Commentary: we can tell where it hurts, but can we tell where the pain is coming from or where we should manipulate?
Structural and chiropractic
Chiropractic & manual therapies
O'Dane Brady, Scott Haldeman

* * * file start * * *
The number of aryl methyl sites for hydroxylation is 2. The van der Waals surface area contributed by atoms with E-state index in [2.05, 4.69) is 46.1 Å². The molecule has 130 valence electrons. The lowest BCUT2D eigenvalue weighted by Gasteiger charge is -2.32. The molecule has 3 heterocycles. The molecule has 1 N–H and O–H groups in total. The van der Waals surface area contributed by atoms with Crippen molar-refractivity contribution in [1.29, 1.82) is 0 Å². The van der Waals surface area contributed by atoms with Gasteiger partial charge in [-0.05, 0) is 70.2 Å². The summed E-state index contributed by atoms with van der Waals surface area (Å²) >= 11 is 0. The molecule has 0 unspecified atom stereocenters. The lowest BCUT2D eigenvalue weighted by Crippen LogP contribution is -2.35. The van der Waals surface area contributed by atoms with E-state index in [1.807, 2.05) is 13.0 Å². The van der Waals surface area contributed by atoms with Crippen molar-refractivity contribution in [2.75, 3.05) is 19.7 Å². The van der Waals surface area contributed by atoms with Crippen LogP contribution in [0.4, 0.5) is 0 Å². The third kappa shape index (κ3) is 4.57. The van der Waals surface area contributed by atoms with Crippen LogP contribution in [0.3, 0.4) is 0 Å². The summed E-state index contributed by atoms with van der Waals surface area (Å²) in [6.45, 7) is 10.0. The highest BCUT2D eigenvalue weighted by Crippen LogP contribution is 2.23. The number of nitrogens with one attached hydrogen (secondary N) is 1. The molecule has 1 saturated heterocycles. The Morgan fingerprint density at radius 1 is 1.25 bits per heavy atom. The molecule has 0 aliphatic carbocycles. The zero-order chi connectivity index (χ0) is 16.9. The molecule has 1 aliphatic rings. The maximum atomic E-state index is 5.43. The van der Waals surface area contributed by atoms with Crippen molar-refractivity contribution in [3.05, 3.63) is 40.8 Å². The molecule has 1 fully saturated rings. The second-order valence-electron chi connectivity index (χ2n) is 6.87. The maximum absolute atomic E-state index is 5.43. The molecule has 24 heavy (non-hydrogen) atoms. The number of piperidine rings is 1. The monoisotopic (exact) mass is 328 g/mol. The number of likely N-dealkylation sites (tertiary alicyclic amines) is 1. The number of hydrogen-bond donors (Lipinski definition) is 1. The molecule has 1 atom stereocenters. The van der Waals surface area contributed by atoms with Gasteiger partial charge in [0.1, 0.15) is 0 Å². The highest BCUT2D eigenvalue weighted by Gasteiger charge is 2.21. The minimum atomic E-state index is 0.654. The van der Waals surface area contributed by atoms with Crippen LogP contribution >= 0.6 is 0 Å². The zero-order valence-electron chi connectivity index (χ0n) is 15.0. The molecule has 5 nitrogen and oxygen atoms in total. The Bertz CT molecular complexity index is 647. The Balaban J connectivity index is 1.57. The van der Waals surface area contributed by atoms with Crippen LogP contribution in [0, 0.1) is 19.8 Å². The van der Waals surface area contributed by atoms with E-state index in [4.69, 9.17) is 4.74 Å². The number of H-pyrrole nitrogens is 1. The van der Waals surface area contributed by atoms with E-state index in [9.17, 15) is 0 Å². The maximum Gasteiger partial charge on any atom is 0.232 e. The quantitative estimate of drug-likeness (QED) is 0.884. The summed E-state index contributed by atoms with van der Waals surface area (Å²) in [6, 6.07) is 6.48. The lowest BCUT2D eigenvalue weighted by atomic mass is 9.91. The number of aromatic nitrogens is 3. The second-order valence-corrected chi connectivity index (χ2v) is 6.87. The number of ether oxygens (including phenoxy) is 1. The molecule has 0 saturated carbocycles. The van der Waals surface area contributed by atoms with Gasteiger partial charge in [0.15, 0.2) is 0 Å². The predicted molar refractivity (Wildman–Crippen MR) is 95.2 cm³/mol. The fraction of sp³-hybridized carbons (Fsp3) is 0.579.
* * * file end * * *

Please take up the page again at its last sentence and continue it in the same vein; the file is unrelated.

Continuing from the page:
The shared decision making process has become increasingly important in the management of spinal disorders where there remains a variety of treatment options. Spinal manipulative therapy (SMT) is often recommended as a conservative option by evidence based clinical practice guidelines and a treatment modality frequently utilized by chiropractors and other clinicians who offer SMT to their patients. This article serves as a commentary to a review of the methods that are often used by chiropractors to determine the site for applying their manipulative intervention. Though it may be easy to criticize any review of this type of literature and point out shortcomings there are strong take away messages for the clinician interested in employing SMT as a part of their treatment protocol. Most notably, clinicians can be reassured that a history on the localization of pain, tissue palpation, provocative testing, range of motion testing and the demonstration by the patient of the locus and description of pain have reasonable consistency between observers. What this paper does not inform us on is the nature of the lesion causing the pain or where the manipulation should be applied to obtain the best outcome.